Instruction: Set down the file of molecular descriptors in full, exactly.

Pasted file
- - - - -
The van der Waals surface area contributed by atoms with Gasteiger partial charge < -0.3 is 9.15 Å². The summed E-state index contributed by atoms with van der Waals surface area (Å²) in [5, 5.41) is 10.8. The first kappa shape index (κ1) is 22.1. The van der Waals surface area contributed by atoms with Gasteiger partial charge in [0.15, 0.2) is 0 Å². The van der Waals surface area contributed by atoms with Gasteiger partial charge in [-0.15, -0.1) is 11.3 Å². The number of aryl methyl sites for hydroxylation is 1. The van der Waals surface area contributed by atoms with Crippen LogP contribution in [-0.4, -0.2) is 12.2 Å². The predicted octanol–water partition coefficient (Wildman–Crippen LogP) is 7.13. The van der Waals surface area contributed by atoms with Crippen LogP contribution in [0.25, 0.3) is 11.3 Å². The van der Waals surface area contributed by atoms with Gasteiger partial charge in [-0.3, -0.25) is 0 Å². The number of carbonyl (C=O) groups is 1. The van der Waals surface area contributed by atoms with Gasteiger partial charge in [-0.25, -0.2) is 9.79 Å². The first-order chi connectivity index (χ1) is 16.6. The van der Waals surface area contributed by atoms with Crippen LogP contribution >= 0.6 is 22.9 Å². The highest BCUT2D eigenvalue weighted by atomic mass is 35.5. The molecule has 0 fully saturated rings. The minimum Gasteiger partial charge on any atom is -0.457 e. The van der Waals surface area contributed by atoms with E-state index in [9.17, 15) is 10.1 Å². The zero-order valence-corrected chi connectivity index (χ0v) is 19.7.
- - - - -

The van der Waals surface area contributed by atoms with Gasteiger partial charge < -0.3 is 9.15 Å². The summed E-state index contributed by atoms with van der Waals surface area (Å²) in [5, 5.41) is 10.8. The first kappa shape index (κ1) is 22.1. The van der Waals surface area contributed by atoms with Gasteiger partial charge in [0.15, 0.2) is 0 Å². The van der Waals surface area contributed by atoms with Gasteiger partial charge in [-0.15, -0.1) is 11.3 Å². The number of aryl methyl sites for hydroxylation is 1. The van der Waals surface area contributed by atoms with Crippen LogP contribution in [-0.4, -0.2) is 12.2 Å². The predicted octanol–water partition coefficient (Wildman–Crippen LogP) is 7.13. The van der Waals surface area contributed by atoms with Crippen LogP contribution in [0.25, 0.3) is 11.3 Å². The van der Waals surface area contributed by atoms with Gasteiger partial charge in [-0.3, -0.25) is 0 Å². The number of carbonyl (C=O) groups is 1. The van der Waals surface area contributed by atoms with Gasteiger partial charge in [-0.25, -0.2) is 9.79 Å². The first-order chi connectivity index (χ1) is 16.6. The van der Waals surface area contributed by atoms with Crippen LogP contribution >= 0.6 is 22.9 Å². The highest BCUT2D eigenvalue weighted by atomic mass is 35.5. The molecule has 0 fully saturated rings. The minimum Gasteiger partial charge on any atom is -0.457 e. The van der Waals surface area contributed by atoms with E-state index in [9.17, 15) is 10.1 Å². The zero-order valence-corrected chi connectivity index (χ0v) is 19.7.